VHL

Use case

  • You want to read data other than a number.
    (To read a number, we recommend Autoread).
  • You want to write data to the card.
  • You want to format cards.

Implementation overview

What is VHL?

VHL stands for Very High Level card access. It's a set of commands that allow you to handle nearly all aspects of a card technology. Compared to low-level commands, however, VHL offers significant advantages:

  • Independence of card system
    All card-system-specific information is stored on the reader. If needed, you can later modify the reader setup without having to adapt your application.
  • Simplicity
    With a single command, you can read or write large data volumes - no complex command sequence needed. This also saves you the effort of familiarizing yourself with the details of the respective card system.
  • Reliability
    Communication errors are handled automatically as far as possible, e.g. using retry mechanisms.
  • Optimized performance
    VHL avoids unnecessary round trips to the application by handling communication between reader and card whenever possible. Depending on the amount of data to transfer and the interface you use, this may have a positive impact on performance.

How it works

This implementation is based on BALTECH Reader Protocol (BRP). To keep your effort low, we provide an SDK for the most common platforms.

  • Configure the reader for your cards' data structure. You can use our GUI tools BALTECH ToolSuite to conveniently create and deploy the configuration (including wireless deployment options).
  • This configuration "translates" VHL commands into low-level commands, handles communication with the card, and returns the final results.
  • Control reader feedback (e.g. LED and beeper) and other hardware functionality directly via the host.

Diagram showing a host application interacting with a BALTECH reader via VHL commands, where the card-specific information is stored on the reader

Supported interfaces

  • USB HID (recommended with the SDK)
  • USB virtual COM port (recommended when not using the SDK, required for RDP)
  • RS-232
  • Ethernet (client only)

Alternatives

  • Use VHL & Autoread if:

    • You run your host application as an Ethernet server.
    • You've used Autoread so far and want to "upgrade" to VHL to implement a more complex logic.
  • Use VHL without configuration if:

    • You don't want to configure readers.
    • You don't want to specify the card structure (i.e. the parameters to access the card) before putting readers in operation, but control the parameters flexibly during reader operation.

Your workflow

Configure the reader

To prepare readers for access from your application, create a configuration for the readers. Alternatively, you can order a configuration from us.

Required equipment

  • A Windows computer with BALTECH ToolSuitecall_made installed
  • A test reader you can connect to your computer.
    If the productive reader type doesn't provide a USB connection, we recommend you use an ID-engine ZB to create and test the configuration.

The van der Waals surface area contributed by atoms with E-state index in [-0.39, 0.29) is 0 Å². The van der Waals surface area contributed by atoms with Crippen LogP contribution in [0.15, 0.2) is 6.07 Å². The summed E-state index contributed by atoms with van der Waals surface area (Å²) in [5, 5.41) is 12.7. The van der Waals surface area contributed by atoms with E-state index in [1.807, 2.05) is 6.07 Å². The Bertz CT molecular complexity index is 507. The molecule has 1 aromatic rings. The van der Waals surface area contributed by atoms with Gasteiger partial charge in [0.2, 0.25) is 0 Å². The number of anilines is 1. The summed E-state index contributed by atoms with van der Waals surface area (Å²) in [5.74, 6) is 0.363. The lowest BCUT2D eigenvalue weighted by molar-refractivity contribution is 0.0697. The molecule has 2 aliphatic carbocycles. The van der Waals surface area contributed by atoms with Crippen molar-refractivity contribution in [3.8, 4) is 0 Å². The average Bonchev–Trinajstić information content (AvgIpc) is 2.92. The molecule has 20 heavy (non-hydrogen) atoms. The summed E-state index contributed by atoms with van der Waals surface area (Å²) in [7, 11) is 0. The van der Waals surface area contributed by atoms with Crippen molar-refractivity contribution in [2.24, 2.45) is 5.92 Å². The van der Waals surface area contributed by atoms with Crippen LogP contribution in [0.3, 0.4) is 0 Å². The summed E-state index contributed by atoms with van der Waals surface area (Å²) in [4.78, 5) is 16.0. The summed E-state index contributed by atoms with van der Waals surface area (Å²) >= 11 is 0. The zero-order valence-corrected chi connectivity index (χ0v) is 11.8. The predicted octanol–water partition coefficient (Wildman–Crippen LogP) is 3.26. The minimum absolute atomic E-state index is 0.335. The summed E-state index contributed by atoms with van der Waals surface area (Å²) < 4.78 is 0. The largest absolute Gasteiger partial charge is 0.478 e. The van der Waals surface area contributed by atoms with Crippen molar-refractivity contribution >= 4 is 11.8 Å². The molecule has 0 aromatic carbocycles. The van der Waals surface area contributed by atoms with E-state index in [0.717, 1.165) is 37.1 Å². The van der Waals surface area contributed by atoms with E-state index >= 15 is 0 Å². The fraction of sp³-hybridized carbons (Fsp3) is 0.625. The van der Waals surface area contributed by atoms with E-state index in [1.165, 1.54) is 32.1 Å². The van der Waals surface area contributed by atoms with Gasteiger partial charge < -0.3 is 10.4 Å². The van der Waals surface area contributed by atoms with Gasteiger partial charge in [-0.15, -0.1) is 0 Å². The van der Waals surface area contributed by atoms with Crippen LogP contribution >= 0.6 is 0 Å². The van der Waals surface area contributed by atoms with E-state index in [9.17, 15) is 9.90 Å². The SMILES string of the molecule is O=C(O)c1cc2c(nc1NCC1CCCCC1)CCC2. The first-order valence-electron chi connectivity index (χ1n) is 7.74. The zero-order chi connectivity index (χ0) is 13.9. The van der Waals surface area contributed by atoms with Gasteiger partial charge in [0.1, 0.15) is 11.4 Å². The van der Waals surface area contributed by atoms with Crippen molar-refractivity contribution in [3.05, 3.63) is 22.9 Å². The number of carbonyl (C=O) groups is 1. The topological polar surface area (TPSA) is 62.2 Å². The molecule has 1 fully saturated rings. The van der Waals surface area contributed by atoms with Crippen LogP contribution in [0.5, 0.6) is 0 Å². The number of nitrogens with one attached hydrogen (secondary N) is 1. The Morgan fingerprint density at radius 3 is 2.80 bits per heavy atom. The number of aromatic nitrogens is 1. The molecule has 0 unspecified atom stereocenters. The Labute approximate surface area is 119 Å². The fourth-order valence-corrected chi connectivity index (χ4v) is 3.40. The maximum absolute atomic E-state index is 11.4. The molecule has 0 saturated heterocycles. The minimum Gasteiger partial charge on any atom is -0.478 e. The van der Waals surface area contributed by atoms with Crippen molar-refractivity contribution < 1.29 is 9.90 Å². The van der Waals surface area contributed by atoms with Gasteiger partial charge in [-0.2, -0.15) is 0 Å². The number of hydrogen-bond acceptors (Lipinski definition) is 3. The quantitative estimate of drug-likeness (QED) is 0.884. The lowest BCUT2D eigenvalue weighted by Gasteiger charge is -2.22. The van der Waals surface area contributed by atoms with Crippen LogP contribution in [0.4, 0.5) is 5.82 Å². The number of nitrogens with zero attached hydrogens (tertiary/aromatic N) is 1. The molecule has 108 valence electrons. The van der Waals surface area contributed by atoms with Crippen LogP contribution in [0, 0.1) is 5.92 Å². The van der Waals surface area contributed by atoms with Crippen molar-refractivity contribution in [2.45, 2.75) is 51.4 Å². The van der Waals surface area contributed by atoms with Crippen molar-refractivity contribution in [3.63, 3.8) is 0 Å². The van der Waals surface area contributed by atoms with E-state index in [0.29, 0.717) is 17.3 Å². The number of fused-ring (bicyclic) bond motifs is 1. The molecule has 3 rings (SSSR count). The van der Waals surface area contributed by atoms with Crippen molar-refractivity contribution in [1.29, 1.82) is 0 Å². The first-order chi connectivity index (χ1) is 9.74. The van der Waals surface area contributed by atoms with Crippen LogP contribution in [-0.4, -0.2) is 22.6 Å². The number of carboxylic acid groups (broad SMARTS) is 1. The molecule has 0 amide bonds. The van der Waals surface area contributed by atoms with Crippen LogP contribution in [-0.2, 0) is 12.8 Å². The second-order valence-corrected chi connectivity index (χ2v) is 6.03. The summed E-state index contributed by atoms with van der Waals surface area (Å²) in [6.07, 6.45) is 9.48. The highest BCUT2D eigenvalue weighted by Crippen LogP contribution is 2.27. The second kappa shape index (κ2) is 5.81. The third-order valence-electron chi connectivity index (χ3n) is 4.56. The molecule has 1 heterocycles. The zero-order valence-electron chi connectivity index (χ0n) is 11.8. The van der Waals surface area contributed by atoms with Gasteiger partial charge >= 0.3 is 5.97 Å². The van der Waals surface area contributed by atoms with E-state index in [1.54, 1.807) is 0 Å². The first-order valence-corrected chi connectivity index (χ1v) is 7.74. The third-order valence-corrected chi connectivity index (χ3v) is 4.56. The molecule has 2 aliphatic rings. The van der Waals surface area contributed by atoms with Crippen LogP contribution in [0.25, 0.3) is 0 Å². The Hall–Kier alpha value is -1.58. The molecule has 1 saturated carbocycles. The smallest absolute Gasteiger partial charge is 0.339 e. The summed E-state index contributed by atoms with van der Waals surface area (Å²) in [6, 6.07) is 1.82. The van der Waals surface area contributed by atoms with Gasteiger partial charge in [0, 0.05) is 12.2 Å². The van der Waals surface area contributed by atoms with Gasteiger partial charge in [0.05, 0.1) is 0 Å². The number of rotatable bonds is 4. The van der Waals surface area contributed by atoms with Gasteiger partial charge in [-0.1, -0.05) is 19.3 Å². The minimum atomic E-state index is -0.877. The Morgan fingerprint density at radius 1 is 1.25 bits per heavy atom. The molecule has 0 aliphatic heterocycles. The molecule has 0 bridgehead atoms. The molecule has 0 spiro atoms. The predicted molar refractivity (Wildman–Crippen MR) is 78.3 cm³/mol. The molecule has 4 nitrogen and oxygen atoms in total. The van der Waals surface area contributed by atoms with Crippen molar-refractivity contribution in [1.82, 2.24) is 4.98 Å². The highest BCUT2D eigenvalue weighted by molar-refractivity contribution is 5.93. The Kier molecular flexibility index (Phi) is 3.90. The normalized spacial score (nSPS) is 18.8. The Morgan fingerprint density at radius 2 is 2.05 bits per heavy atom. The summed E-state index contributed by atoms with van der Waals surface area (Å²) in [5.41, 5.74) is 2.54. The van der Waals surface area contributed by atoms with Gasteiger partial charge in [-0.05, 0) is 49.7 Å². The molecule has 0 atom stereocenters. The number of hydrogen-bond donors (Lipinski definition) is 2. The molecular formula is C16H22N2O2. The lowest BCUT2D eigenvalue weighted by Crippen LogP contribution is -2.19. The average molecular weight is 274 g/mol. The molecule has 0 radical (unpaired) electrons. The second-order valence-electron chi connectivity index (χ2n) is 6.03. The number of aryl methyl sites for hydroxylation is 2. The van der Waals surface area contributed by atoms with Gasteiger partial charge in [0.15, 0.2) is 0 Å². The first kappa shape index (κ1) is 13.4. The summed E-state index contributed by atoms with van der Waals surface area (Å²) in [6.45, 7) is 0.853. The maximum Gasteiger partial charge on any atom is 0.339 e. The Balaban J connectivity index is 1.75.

1. Create a configuration file.

    If you work with the SDK, you can also use one of the demo configurations in the app notes as a template. To do so, derive and edit a copy of it.

  2. Add device settings to enable the host protocol.

    If the factory device settings fully meet your requirements, you can skip this step.

  3. Add a VHL file. Here, you describe the card's data structure.

  4. Test the VHL file. This step also helps you verify the parameters you'll later need to run VHL commands.
  5. To set up an encrypted channel, add security settings (for more details, see our encryption overview).
  6. Transfer your draft configuration to the test reader to later test your application.
  7. Ethernet only: If you want to assign a static IP address, create a separate IP configuration. Otherwise, readers will obtain an IP address dynamically via DHCP.

Set up SDK

The easiest way to use VHL is the BALTECH SDK, available for Windows, macOS, and Linux.

Alternative for unsupported platforms

If you can't use the SDK, you can create the BRP command frames yourself. Please refer to the BRP specification and example frames.

To set up the SDK:

  1. Downloadcall_made the SDK from our website.
  2. Get familiar with its components. We recommend you get started by trying out the app notes.
  3. Integrate the SDK into your application.
  4. Set up a protocol stack to be able to run commands.

Run commands

Card interaction

  1. Run VHL.Selectcall_made to scan for cards.

    Set AcceptConfCard wisely

    With this parameter, you decide if the reader configuration can later be updated with BALTECH ConfigCards or not. So make sure you set the parameter in line with project requirements.

  2. Run the VHL command(s)call_made required for your operations. Here are the most important ones:

Reader hardware control

There are various commands to control the reader hardware. You can control reader feedback (e.g. LED and beeper), reboot the reader, check its firmware version, etc.

What's next?

That's it for the development part. The next steps are as follows:

  1. Finalize your configuration
  2. Create a ConfigCard in case the readers are difficult to connect via USB.
  3. Install the readers and deploy the configuration.

Does someone else take over configuration management?

If someone else needs to adapt your configuration for various projects (e.g. exchange encryption keys), then please give them the finalized configuration in BALCFG format. They can then derive and edit a copy of it. When documenting what they need to change, you may want to reuse some of the how-tos you find here.

Troubleshooting & support

Got stuck somewhere along the way? Don't worry, we'll help you troubleshoot: